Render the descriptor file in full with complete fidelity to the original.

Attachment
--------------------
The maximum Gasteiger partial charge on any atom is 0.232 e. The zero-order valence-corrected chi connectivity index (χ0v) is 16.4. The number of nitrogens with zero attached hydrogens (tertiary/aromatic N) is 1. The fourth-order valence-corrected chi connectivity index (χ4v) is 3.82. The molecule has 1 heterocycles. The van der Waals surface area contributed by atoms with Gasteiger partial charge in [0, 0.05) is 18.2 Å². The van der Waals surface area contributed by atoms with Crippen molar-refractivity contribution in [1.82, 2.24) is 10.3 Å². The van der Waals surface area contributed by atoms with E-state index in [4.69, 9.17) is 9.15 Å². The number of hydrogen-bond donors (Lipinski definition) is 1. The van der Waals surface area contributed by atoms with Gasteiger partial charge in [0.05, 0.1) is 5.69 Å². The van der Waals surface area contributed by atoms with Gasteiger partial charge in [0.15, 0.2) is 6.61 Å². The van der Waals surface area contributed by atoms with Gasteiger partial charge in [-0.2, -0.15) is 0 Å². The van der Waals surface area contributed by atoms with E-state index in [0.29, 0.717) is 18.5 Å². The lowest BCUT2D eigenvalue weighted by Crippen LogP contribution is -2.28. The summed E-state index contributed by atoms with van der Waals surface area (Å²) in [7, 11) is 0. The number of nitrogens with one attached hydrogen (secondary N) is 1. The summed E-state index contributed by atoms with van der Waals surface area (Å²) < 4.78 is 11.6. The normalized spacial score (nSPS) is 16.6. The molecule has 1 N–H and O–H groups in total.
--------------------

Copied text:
The maximum Gasteiger partial charge on any atom is 0.232 e. The zero-order valence-corrected chi connectivity index (χ0v) is 16.4. The number of nitrogens with zero attached hydrogens (tertiary/aromatic N) is 1. The fourth-order valence-corrected chi connectivity index (χ4v) is 3.82. The molecule has 1 heterocycles. The van der Waals surface area contributed by atoms with Gasteiger partial charge in [0, 0.05) is 18.2 Å². The van der Waals surface area contributed by atoms with Crippen molar-refractivity contribution in [1.82, 2.24) is 10.3 Å². The van der Waals surface area contributed by atoms with E-state index in [4.69, 9.17) is 9.15 Å². The number of hydrogen-bond donors (Lipinski definition) is 1. The van der Waals surface area contributed by atoms with Gasteiger partial charge in [0.05, 0.1) is 5.69 Å². The van der Waals surface area contributed by atoms with Gasteiger partial charge in [0.15, 0.2) is 6.61 Å². The van der Waals surface area contributed by atoms with Gasteiger partial charge in [-0.2, -0.15) is 0 Å². The van der Waals surface area contributed by atoms with E-state index in [0.29, 0.717) is 18.5 Å². The lowest BCUT2D eigenvalue weighted by Crippen LogP contribution is -2.28. The summed E-state index contributed by atoms with van der Waals surface area (Å²) in [7, 11) is 0. The number of nitrogens with one attached hydrogen (secondary N) is 1. The summed E-state index contributed by atoms with van der Waals surface area (Å²) < 4.78 is 11.6. The normalized spacial score (nSPS) is 16.6. The molecule has 1 N–H and O–H groups in total.